Review: The Helland Reckoning, by Adrian Martin
This novel is a nail-biting read, taking gothic elements and weaving them into a modern thriller, set in Cornwall.
The Helland Reckoning by Adrian Martin is a mystery thriller set in Cornwall, and delivers an intriguing plot with dark, tense atmosphere. The story follows Katie Tremain, a young mother of twin daughters, who is moving to her new home in Cornwall which holds pleasant memories, only to return to a much darker world where murders take place, her daughter is stolen from her, and strangers are appearing at her front door.
This novel is a nail-biting read, taking gothic elements and weaving them into a modern thriller set in Cornwall. It incorporates all the attributes of a good mystery, but also puts its own spin on things. There are explicit hints to satanic worship, demonic possession, and violent scenes reminiscent of a horror movie. I think it is interesting to place a thriller story into an environment associated with beauty and tranquillity, because it makes for good juxtaposition.
While the themes are dark, we are given characters that we can relate to in everyday situations. There are more than five narrators in total, all shown at different stages, so we are given a big picture of the intense mystery and the clues surrounding it, not just the main protagonists. Sometimes it is overwhelming to be switching between so many characters, since you have a lot to keep track of, but it means there are a lot of factors to think about while piecing together the mystery. Michael, for example, is an apparent protagonist, but with ulterior motives that we don’t quite understand. Not much is given away, so this is what makes the story a page-turner.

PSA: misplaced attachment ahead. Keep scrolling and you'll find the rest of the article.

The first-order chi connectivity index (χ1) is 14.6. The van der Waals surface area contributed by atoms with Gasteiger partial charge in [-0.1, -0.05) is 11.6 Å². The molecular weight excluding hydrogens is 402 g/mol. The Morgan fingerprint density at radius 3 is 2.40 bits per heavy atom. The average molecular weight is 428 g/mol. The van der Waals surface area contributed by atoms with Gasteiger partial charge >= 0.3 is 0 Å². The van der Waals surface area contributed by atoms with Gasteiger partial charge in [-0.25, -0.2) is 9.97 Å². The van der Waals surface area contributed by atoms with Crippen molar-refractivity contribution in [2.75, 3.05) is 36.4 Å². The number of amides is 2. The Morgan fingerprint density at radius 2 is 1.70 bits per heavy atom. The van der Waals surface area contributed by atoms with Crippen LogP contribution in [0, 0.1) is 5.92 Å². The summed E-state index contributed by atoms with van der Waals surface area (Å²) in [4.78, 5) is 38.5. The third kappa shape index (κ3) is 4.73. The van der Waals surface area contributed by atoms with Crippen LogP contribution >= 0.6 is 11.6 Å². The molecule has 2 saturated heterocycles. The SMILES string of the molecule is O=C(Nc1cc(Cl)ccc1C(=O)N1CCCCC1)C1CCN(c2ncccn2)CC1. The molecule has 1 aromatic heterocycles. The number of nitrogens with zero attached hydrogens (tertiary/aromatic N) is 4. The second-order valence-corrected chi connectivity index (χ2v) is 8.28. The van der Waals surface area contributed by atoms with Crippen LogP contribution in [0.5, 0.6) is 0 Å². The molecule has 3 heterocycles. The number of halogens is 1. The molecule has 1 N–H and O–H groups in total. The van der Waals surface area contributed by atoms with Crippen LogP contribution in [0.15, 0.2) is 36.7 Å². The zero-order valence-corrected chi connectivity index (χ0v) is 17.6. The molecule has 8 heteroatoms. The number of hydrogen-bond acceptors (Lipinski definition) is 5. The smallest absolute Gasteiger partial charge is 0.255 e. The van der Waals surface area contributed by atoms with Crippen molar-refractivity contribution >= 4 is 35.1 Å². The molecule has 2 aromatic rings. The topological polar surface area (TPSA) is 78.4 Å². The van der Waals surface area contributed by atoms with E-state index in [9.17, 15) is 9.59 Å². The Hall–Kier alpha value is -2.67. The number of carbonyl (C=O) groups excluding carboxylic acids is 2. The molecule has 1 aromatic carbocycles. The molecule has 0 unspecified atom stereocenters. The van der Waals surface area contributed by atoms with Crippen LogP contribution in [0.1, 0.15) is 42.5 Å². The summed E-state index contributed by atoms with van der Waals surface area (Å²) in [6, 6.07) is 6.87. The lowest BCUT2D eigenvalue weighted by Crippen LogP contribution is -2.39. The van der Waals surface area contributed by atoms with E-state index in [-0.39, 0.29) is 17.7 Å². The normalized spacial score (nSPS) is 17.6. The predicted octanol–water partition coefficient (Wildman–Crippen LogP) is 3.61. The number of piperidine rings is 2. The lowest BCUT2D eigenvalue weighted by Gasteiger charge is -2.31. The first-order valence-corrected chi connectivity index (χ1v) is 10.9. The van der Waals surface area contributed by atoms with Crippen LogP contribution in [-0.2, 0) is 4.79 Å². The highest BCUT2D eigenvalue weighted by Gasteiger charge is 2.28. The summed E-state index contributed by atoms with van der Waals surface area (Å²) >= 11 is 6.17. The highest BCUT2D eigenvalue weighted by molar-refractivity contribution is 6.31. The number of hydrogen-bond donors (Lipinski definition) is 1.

The characters and the shockingly dark tone are what make this novel so unique. A critique I would make, however, is that it struggles to engage me. As a mystery thriller, it must have an initial ‘hook’ that makes the reader want to find out more, or makes them be on the edge of their seat, so to speak. In The Helland Reckoning, the pacing is rather slow with too much emphasis on small details, so we’re not given a reason to keep reading. It is this slow pacing, however, that makes readers keen to know what will happen in the future, as nothing is clear from the beginning, and histories of both the characters and the area they live in need to be unravelled.
Overall, The Helland Reckoning serves as a fitting tribute to the inspiring land of Cornwall, using its landscape as the setting for a disturbing story. Adrian Martin is able to depict horror and tense atmospheres efficiently, and brings depth to his characters. For a first novel, this is evidence of a promising career as an author. All that is needed is more practice on specifics , such as dialogue, and the stories will be on their way to success.
by Abigail Martin